His record shot put throw in All Africa games of 19.48 stood since 1973 All-Africa Games [14] as the championship record for twenty six years until Burger Lambrechts broke it at the 1999 All-Africa Games.

Between 1971 and 1979 Nagui Asaad held the championship record of the Mediterranean Games in Shot Put with a throw of 20.19 Meters, this record was broken by Vladimir Milić from Yugoslavia in 1979.

Shot Put Medals[edit]

Year Tournament Venue Result Event
1971 Mediterranean Games İzmir, Turkey 1st Shot Put
1973 All-Africa Games Lagos, Nigeria 1st Shot Put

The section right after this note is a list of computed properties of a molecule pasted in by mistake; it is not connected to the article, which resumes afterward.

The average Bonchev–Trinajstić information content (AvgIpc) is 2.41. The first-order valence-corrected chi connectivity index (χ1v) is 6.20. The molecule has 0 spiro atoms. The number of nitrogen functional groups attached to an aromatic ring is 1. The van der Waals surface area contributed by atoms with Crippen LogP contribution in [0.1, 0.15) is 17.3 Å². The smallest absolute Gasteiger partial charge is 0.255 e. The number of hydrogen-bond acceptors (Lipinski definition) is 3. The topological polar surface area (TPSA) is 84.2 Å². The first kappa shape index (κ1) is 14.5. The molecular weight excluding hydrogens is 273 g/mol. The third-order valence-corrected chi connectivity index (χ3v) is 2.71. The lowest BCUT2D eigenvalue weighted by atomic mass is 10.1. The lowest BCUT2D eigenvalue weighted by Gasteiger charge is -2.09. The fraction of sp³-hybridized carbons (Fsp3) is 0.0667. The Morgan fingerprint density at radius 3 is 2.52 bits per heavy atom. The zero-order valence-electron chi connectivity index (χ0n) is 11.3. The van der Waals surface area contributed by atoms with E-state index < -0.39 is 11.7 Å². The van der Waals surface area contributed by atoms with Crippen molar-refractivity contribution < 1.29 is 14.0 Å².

1978 All-Africa Games Algiers, Algeria 1st Shot Put
1979 African Championship Dakar, Senegal 1st Shot Put
Mediterranean Games Split, Yugoslavia 2nd Shot Put
1980 Olympic Boycott Games Philadelphia, United States 1st Shot Put
1982 African Championship Cairo, Egypt 1st Shot Put

Discus medals[edit]

Year Tournament Venue Result Event
1971 Mediterranean Games İzmir, Turkey 2nd Discus
1973 All-Africa Games Lagos, Nigeria 2nd Discus

Olympic Games[edit]

Despite multiple attempts, Nagui Asaad never competed in any of the Summer Olympic Games [22]

  • 1968 Summer Olympics, Nagui Asaad missed qualifying for the Egyptian Olympic team - by two centimeters.
  • 1972 Summer Olympics, he went with the Egyptian team to Munich, but was withdrawn by his government after the Munich massacre when members of the Israeli Olympic team were taken hostage and eventually murdered by the Islamic terrorist group Black September.[23][24][25][26][27]